Preparing data for a database

I previously posted about my new Snow Survey of Great Britain paper. Long overdue, but I’ve started working with the dataset as a whole, instead of individual stations. One of the key hurdles to doing this is using a database. However, before I can even get to that step I needed to prepare my data and make sure the column headings were consistent.

When I digitised the 60+ years of data at 140+ sites I did so using a spreadsheet, I had one tab per year with each column as a different station and each row as a different day. To make life more difficult, the same stations didn’t appear each year and didn’t always appear in the same order (some decades alphabetical, some North to South), and they were digitised as I came to them. To ease tidying the columns and for import into a database I exported each tab as a csv, using the pipe (|) as a delimiter to avoid confusion with commas in column headings. I exported these csvs manually, there were only 60ish so it took ~5 mins. Create a backup of these csv files so you don’t need to do it again for iterations or if the following goes very wrong!

This left me with 60+ csv files which may or may not have had all the right spellings for station names in the column headers. To extract a unique list of column headers from all files I used the following bash commands:

# Navigate to your folder of data files
cd /dir/dir
# Extract first line, sort and send unique values to headers.txt
head -qn 1 SSGB* | awk '{gsub("\|","\n");printf"%s",$0}' | sort | uniq > headers.txt

If you’re not familiar with bash, it’s a programme that runs in the terminal and is native to UNIX like systems (Linux and Apple). I think you can get emulators to run terminal commands in MS Windows, but you’re better off doing this.

So to break down the above commands:

  • #: indicates a comment, not code
  • cd: change directory
  • head -qn 1: take the first 1 lines and don’t print file names
  • SSGB*: all files that begin with SSGB (* is a wildcard)
  • |: send the output from previous command to the next
  • awk …: replace the | with a new line, \n (requires \| as bash interprets | as something specific on its own)
  • sort: … pretty obvious!
  • uniq: takes the unique values from the sorted list
  • >: writes to a file (nb >> appends to an existing file).

You need to be doing this day in and day out to stand any chance of remembering all these things, thankfully there are great resources on the web. I picked up the bones of what I needed from the UNIX manual page for head and this forum for awk as I don’t remember in between each time I use these commands!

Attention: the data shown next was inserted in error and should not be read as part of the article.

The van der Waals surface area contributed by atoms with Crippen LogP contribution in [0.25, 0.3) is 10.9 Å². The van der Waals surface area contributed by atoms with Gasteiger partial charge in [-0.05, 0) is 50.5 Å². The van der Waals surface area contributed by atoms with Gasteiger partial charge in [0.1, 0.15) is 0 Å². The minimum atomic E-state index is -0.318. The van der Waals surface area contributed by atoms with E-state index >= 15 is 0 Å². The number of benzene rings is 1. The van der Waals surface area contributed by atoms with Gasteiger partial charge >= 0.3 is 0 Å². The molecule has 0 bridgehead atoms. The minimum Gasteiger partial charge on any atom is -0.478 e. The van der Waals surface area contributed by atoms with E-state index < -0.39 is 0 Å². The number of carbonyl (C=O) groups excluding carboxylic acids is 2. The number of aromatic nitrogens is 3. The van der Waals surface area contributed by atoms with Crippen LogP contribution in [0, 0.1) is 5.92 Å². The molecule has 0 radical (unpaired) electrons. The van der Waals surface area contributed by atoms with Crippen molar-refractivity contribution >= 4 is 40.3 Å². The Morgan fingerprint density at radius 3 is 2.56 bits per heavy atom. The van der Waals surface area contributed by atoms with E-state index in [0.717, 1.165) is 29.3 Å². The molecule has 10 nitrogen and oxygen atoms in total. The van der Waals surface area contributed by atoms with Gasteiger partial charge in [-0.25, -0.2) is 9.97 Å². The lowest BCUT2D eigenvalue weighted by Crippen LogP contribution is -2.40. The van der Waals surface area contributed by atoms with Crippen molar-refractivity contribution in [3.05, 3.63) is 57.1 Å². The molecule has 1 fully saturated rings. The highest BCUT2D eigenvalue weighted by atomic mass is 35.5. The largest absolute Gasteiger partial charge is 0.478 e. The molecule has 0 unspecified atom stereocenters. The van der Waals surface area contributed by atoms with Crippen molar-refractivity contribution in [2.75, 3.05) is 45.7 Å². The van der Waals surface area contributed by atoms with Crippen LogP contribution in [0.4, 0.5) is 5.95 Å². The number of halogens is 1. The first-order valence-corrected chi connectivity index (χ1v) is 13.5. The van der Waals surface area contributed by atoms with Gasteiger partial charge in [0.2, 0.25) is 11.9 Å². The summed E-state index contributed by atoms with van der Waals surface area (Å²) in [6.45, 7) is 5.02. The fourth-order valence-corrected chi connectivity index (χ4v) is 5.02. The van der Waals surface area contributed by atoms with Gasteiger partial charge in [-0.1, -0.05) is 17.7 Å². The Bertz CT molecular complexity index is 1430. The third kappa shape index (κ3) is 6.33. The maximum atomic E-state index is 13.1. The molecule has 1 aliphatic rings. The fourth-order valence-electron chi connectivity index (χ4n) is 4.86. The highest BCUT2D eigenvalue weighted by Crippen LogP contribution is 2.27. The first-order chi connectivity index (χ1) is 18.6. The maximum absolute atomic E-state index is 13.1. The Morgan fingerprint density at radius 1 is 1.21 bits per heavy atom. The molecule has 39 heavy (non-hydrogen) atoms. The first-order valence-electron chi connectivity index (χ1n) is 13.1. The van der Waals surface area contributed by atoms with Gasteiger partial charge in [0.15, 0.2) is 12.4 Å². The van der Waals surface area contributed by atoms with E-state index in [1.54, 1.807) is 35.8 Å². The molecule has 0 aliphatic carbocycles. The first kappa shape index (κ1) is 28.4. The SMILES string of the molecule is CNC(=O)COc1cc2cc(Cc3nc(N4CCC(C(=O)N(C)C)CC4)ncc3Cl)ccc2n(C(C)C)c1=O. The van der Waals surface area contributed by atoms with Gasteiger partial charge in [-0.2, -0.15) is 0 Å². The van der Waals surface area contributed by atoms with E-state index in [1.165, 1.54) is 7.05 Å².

Next step was a tedious look through the 140+ names to check there weren’t miss-spelt duplicates or that sites with multiple names were all using the same one. To do this I used a spreadsheet and built up a column of fixes against the actual names, looking like:

Original column headings with corrections, as required.

Original column headings with corrections, as required.

I then used the auto-filter in the spreadsheet to show those rows in fixed that weren’t empty. I could then paste these into a new tab to generate the script to rename the incorrect column headings. Prior to this, another handy line of code I used looked through all the files to find where a heading cropped up, so I could check the context:

# Remember to cd into your file directory
grep -r "Barra" .
# -r is recursive (all files), . means look here (in current directory)

The spreadsheet tab for script generation looks like the below (with the csv files in a folder called data). Obviously I could have achieved this with a loop over the old and new values, although the spreadsheet gave me more customisation.

String replacement script building in a spreadsheet.

String replacement script building in a spreadsheet.

 

I saved the above column c in a text file called name_clean.sh

One line of the script to find and replace the incorrect station names is:

# Remember to cd into your file directory
grep -rl '|Achnaeoichan|' ./data/* | xargs sed -i 's#|Achnaeoichan|#|Achnagoichan|#I'

I can’t exactly remember where this came from… probably a stackoverflow question! Things to note:

  • I’ve used # to separate the sed commands as it doesn’t appear in the file
  • Having seen undergrads not realising they can fill down in a spreadsheet, make sure you don’t type each input name but refer to A2 and B2 like in the image above
  • ‘I’ at the end of the sed command makes it case sensitive
  • I had to manually adjust some lines as I’d set up the script to only look at whole column names (i.e. bounded by a pipe: |column name|) and this caused a problem for names that appeared at the end of lines with no pipe at the end.

To run the script type the following in the terminal

# Remember to have your file in your current directory
sh name_clean.sh

I ended up going through a few iterations of these steps (re-running the header extract script on fresh csv files – don’t forget that backup!) to locate names I’d missed, or parts of the script that needed adjusting. All in, this is a much more robust method than doing the work by hand, and very quick to repeat if you make a mistake!

 

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